If legalese leaves you cold there are quite a lot of nicely digestible articles floating around various corners of the web outlining the issues including those from the following cast of characters -
I should here, though, before closing draw your attention to Clauses 5 and 6 of DRIP. Clause 5 states:
"5 Meaning of "telecommunications service"
In section 2 of the Regulation of Investigatory Powers Act 2000 (meaning of "interception" etc), after subsection (8) insert - 
"(8A) For the purposes of the definition of "telecommunications service" in subsection (1), the cases in which a service is to be taken to consist in the provision of access to, and of facilities for making use of, a telecommunication system include any case where a service consists in or includes facilitating the creation, management or storage of communications transmitted, or that may be transmitted, by means of such a system."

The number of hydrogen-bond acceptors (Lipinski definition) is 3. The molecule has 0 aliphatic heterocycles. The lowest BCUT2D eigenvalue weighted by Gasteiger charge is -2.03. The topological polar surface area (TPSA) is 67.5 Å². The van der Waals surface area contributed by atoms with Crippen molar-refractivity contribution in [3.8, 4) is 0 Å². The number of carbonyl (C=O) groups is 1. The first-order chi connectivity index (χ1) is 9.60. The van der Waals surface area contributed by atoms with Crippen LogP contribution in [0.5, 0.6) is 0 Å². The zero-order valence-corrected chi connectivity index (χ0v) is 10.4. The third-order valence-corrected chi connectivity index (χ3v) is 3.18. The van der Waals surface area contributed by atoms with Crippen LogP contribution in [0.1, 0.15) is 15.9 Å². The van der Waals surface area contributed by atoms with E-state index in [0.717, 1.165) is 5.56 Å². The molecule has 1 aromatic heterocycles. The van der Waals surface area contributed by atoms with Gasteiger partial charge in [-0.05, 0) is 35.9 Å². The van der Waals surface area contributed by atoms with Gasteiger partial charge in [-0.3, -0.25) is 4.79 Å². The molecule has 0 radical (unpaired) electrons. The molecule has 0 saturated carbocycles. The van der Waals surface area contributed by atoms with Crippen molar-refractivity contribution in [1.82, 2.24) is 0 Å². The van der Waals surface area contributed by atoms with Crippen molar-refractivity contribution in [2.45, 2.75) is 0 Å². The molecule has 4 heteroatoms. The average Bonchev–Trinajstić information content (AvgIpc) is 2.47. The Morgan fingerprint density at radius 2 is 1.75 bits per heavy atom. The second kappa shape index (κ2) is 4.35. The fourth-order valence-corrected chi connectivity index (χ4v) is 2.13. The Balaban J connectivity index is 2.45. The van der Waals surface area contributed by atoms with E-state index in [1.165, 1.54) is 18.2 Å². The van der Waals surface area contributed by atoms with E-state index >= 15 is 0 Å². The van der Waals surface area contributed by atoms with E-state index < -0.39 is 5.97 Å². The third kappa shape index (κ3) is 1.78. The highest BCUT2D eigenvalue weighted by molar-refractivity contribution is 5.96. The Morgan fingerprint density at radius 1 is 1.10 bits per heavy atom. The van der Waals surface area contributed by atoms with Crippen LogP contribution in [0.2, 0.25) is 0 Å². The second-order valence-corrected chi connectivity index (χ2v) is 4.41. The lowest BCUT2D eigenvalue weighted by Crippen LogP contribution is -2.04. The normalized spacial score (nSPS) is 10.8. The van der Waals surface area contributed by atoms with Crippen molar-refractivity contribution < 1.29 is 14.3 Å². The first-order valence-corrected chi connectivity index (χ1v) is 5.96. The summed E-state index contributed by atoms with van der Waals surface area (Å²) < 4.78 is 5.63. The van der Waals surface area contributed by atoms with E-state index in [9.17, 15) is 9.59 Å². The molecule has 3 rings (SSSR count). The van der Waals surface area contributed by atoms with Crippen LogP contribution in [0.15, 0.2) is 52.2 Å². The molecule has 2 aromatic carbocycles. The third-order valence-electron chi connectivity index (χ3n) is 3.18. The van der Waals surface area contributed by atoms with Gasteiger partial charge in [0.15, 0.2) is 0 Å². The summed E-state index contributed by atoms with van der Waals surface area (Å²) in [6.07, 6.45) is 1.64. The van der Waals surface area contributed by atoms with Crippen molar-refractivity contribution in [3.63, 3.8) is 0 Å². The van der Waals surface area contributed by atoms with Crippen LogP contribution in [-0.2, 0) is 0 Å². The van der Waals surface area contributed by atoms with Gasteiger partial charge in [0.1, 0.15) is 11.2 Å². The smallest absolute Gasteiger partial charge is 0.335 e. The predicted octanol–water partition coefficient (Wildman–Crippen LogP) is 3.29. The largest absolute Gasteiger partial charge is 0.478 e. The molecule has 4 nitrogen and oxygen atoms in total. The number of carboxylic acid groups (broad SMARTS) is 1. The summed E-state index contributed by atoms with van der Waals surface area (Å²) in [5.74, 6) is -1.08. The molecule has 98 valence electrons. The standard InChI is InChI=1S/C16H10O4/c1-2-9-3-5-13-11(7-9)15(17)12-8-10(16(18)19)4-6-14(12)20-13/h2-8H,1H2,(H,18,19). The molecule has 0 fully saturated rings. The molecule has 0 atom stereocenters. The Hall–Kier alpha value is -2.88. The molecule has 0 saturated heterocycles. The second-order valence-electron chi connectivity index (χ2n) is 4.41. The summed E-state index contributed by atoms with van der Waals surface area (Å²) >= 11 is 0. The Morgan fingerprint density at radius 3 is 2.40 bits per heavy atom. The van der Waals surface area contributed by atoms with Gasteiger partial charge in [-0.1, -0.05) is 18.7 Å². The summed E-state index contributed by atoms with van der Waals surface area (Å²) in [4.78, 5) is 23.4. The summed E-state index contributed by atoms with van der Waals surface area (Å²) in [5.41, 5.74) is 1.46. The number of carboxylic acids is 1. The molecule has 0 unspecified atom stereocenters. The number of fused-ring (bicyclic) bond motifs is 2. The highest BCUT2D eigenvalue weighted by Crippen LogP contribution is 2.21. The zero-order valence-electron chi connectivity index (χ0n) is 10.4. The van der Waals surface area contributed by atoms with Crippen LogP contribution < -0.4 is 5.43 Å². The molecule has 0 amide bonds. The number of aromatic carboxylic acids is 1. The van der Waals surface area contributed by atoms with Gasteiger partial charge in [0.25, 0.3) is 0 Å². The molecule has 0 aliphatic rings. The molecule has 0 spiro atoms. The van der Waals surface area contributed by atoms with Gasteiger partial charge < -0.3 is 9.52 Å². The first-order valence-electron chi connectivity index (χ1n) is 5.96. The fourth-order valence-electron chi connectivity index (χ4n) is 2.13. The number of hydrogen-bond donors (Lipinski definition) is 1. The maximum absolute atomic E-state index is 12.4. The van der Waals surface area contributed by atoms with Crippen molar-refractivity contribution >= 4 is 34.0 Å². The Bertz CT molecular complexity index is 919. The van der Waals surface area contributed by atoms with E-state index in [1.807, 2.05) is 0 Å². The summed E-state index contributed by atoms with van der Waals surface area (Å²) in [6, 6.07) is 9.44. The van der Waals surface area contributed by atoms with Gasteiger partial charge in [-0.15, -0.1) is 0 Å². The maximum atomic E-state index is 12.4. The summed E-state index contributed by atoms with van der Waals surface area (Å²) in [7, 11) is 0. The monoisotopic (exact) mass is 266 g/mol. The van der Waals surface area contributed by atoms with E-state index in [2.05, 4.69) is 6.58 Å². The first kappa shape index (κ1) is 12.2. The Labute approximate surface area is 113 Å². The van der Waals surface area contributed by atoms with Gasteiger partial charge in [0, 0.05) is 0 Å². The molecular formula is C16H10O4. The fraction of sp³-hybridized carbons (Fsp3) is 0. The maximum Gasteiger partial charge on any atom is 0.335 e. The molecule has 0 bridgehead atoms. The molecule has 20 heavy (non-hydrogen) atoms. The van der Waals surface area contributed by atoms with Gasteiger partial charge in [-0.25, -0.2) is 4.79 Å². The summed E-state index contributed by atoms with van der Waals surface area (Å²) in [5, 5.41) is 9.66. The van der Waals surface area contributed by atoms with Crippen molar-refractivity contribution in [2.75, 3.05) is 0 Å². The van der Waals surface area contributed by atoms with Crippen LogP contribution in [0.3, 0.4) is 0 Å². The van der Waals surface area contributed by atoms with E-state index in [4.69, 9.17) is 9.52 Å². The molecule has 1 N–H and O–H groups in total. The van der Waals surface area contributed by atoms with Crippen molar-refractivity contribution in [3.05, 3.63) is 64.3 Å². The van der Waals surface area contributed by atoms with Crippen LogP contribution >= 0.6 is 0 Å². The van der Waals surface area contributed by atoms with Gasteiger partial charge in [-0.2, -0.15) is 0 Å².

It seems that in attempting to bring services like Twitter and Facebook further into the data retention and investigatory powers fold, the government has managed to expand the scope of what is meant by "telecommunications service". It would now seem to encompass email listservs, webmail servers (as it says in the explanatory notes), social media providers like Facebook, app providers, retailers, gaming sites, the whole spectrum of website controllers/operators, bloggers, broadcast, print and online media and you can probably think of many more. I wonder if they'll try to use it as leverage on the good folk at the Guardian
Dear Mr Rusbridger,
Subject to the provisions of the DRIP Act 2014 we require that you retain and provide us with access, in the first instance, to the metadata and content of all your primary sources on GCHQ surveillance ...